by Art Yerian, Park Manager

Endangered Whooping Crane

Fifty-nine years ago just 15 Whooping Cranes were alive. If Whooping Cranes are to survive, additional populations are needed.

In 1999, the U.S. - Canadian Whooping Crane Recovery Team recommended that a new migratory flock of Whooping Cranes be established. The new flock will breed in the wetlands of central Wisconsin at the Necedah National Wildlife Refuge. The flock will be taught to migrate to their new winter home on the Gulf Coast of Florida at the Chassahowitzka National Wildlife Refuge. They will fly over seven states on their migratory journey.

Four years later migratory flocks have been well established. Read all the details in the Great Florida Birding Trail, Citrus section

Red-tailed Hawk

These birds are found in moist open forests, bottom lands and other wet lands throughout most of the U.S. The wetlands hawk eats a variety of prey including small mammals, birds, frogs, snakes, lizards, snails and insects.

Yes, spring is in the air here at Ellie Schiller Homosassa Springs Wildlife State Park. We now have Brown Pelicans breeding and nesting, some even with eggs. Meanwhile, we are all anxiously waiting for baby pelican chicks. The wild Great Blue Herons currently have at least seven nests with a total of six babies so far. Also a pair of Anhingas are proud new parents of one chick so far. All of this and more can be seen along the alligator lagoon.

Greater Flamingo

This bird is found in salt flats and saline lagoons throughout the West Indies, Yucatan, Galapagos Islands and along the Florida coast. The Flamingo is a well known bird, easily recognized by its long legs and neck and, of course, their bright pink color.

The Flamingos are all courting and working their nesting area. These magnificent bright pink birds are all vocalizing and doing their feather mating displays. So you will want to make the Flamingos one of the focus species on your "to see" and "must photograph" list.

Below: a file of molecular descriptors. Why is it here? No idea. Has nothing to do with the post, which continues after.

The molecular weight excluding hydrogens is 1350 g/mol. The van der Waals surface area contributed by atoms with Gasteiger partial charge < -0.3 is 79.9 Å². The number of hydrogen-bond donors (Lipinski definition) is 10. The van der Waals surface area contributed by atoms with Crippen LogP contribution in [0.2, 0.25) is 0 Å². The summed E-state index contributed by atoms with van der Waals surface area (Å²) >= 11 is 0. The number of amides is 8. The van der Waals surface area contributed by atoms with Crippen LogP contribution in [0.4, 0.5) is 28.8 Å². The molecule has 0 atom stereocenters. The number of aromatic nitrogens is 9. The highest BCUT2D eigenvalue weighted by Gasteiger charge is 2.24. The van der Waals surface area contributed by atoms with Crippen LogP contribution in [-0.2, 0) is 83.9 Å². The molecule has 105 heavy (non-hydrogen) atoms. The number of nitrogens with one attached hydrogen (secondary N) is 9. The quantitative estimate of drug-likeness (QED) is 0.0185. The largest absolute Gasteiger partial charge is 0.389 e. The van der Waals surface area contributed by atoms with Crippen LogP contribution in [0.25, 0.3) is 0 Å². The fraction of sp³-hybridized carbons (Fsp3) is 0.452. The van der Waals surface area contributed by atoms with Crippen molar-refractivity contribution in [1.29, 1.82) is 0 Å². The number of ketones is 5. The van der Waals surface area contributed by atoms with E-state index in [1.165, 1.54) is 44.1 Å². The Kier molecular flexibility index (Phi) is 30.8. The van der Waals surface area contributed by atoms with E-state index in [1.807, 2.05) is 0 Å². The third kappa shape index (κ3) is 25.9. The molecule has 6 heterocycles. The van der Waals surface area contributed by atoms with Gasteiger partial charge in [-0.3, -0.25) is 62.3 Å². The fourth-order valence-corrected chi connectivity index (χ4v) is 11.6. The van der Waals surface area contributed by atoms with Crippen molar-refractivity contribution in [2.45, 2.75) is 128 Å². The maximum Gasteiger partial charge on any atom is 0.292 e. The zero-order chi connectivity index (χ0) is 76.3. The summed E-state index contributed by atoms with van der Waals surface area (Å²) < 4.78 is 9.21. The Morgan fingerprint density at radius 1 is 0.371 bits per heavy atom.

Wood Stork

These birds are found in cypress swamps, marshes, ponds and lagoons in fresh, brackish and salt water habitats from South Carolina to Florida. In 1984 the Wood Stork was listed as an endangered species by the U.S. Fish and Wildlife Service under the Federal Endangered Species Act. It is also listed as endangered by the State of Florida.

A Wood Stork can usually be added to your list.

Bald Eagle

These powerful birds are unmistakable in appearance. They are found throughout the United States and Canada. They can measure up to 43 inches in length and have a wingspan up to 7.5 feet. Their eyes are 5 to 6 times more powerful than a human's and they can spot a rabbit in a field up to a mile away.

Between the Flamingo habitat and the Florida Black Bear you'll see Bald Eagles.

Red Tailed Hawk  and Crested Caracara

This colorful raptor is found throughout the prairies, savannas and pampas from Florida to the Argentines. These birds feed mainly on insects, worms, grubs, lizards and mice. They often run along the ground rather than flying to find their prey.

Crested Caracara, Roseate Spoonbills, Black Necked Stilts and much more. So come on and take a walk on the wild side at Ellie Schiller Homosassa Springs Wildlife State Park and have an experience of a lifetime.


Two Great Horned Owls

The great horned owl is found throughout most of North America to South and Central America. They are found in wooded wilderness as well as suburbs and city parks. These owls can be distinguished from the Long-eared owl by its size, bulky shape and white throat. Its ear tufts, of course, distinguish it from other large species.

Between the Flamingo habitat and the Florida Black Bear you'll see the Great Horned and other Owls.

Black-Necked Stilt

The black-necked stilts are shore birds. They prefer wetlands such as marshes and tidal flats and are often seen running up and down the beaches of the east coast. Some recent surveys have shown a decline in many migratory shore birds including the sanderling, ruddy turnstone and black-bellied plover.

Many of the park's aquatic birds are nesting peacefully on the same small island. Sometimes they do have territorial quarrels and their noise carries throughout the park.

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